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You finally landed the career you’ve waited a lifetime to perform. But when your boss hands you the corporate “playbook,” you decide NOT to read it. Does this sound ridiculous? Or does it sound awkwardly familiar?

When it comes to landing dream jobs, most of us would be thrilled to learn everything we could about our new role, right?

After reading an article written by former NFL player Ryan Riddle in The Bleacher Report titled The Truth About Studying Your Playbook in NFL Training Camp, we couldn’t help but be curious about why many NFL players who have achieved the seemingly impossible status of pro athlete don’t read the playbook. According to Riddle, “about 75 percent of a system (the patterns run by a certain team member) is learned on the field at practice. Of the remaining 25 percent, maybe 5 percent of that system install is actually learned through reading a playbook on your own time.”

To many of us who work in an office (and especially to those of us who dreamed we would one day grow up to be Joe Montana), it seems crazy to imagine that any pro athlete who beat such insurmountable odds would not take the time to read the playbook. Shouldn’t we want to learn and study everything we can about how to succeed in our dream job?

“The reason has less to do with how much a guy cares about learning and more to do with the way in which players process and retain information,” Riddle writes. “Although some guys are able to successfully extract information from a playbook on their own and transfer that knowledge onto the field, most rely on the film review and interactions with their coaches to build the foundation for learning a new system. They then depend on actual reps in practice and walkthroughs for the information to be preserved.”

What does this have to do with the workplace? More than you may think. Employees across all industries are choosing to bypass reading the “playbook” in hopes they will learn the foundational aspects of their job — even the most basic things like company mission, vision and values — in other ways.

The National Business Research Institute (NBRI) recently conducted surveys to discover employee satisfaction and engagement data. Among many of the findings was how many employees actually know their organization’s mission (what your company is trying to achieve). Unfortunately for the company being surveyed, only 21 percent said they knew the mission. Were they too lazy to read it? Was it not presented in a way that made them want to learn it?

NFL players aren’t the only group of people who exercise different learning styles. We all learn in different ways. Some of us might need to watch someone else perform our job. Some may want detailed explanations. Some of us might need to experience the work so we can truly understand it. And — here lies a massive piece of advice for those of you who lead people or simply want to improve your own learning capacity — if you want to be a master at your dream job, or you want someone else to master theirs, learning styles are dictated by the learner, not the teacher.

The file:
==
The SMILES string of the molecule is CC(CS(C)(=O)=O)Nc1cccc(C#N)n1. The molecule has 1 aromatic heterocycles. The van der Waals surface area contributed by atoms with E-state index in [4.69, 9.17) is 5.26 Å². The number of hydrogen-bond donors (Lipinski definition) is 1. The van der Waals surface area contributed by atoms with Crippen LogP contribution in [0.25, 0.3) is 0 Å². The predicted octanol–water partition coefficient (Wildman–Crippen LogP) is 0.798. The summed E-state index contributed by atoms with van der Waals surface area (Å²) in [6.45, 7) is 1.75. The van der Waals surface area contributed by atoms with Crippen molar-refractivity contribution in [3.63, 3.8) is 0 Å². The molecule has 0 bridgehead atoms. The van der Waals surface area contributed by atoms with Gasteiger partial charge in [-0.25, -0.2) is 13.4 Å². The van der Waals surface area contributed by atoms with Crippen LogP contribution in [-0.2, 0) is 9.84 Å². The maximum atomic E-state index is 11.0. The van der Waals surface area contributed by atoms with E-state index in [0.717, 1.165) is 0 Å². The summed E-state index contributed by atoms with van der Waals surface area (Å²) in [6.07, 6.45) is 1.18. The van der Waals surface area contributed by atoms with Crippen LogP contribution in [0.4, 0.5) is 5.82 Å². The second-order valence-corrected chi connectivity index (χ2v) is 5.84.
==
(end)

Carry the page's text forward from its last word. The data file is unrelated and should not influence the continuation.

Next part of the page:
Enter the 70:20:10 Model for Learning and Development. Research credited to Morgan McCall and the Center for Creative Leadership that began in the 1960s and continues today to reveal specific learning styles of high-performing managers in the workplace. The 70:20:10 ratio refers to how knowledge and skills are gained:

70 percent from tough jobs (experience)

20 percent from people (boss or mentor)

10 percent from courses and reading

The 70:20:10 model has become widely accepted. Based on this research, here are some suggestions to change the way you present your corporate “playbook”:

Create experiences: Let people see the impact with their own eyes. Give employees a chance to see where your organization’s mission is being received. Help them have an experience with it. For example, one thing we’ve certainly learned through decades of research on employee recognition, if you’re training managers on the importance of recognizing their teams, show them the data, show them a simple process and take them out of the training room and show them the impact. Ask them to actually recognize someone and see what happens.

Coach: Yes, the title “coach” often gets tossed around at the workplace with ambiguity, but it shouldn’t. It should be crystal clear. Compare an NFL coach’s focus to that of a stereotypical manager. Coaches focus on providing instruction, feedback, support, teamwork and accountability within the roles of his or her players. Their job is not focused on making sure everyone abides by the rules, but instead that everyone performs to the best of their ability within the rules of the game (often that means testing boundaries).

Simplify: When you absolutely must have written communication, keep it simple and digestible. Hone your ideas down to Twitter-length concepts (seriously, imagine you were coaching and leading through the media that have your workforce’s attention). Simple, precise messages that directly connect a person to their performance work the best. Nothing else will likely stick.

Of course, most leaders and companies like to believe that they’ve created organizational or job-related “playbooks” that work. But remember that it doesn’t matter how effective the leaders think they are at teaching. What matters is how well the players understand the plays and what they need to know and do to win.

David Sturt and Todd Nordstrom work with the O.C. Tanner Institute. Learn more about The New York Times best-seller "Great Work: How to Make a Difference People Love" (McGraw-Hill) at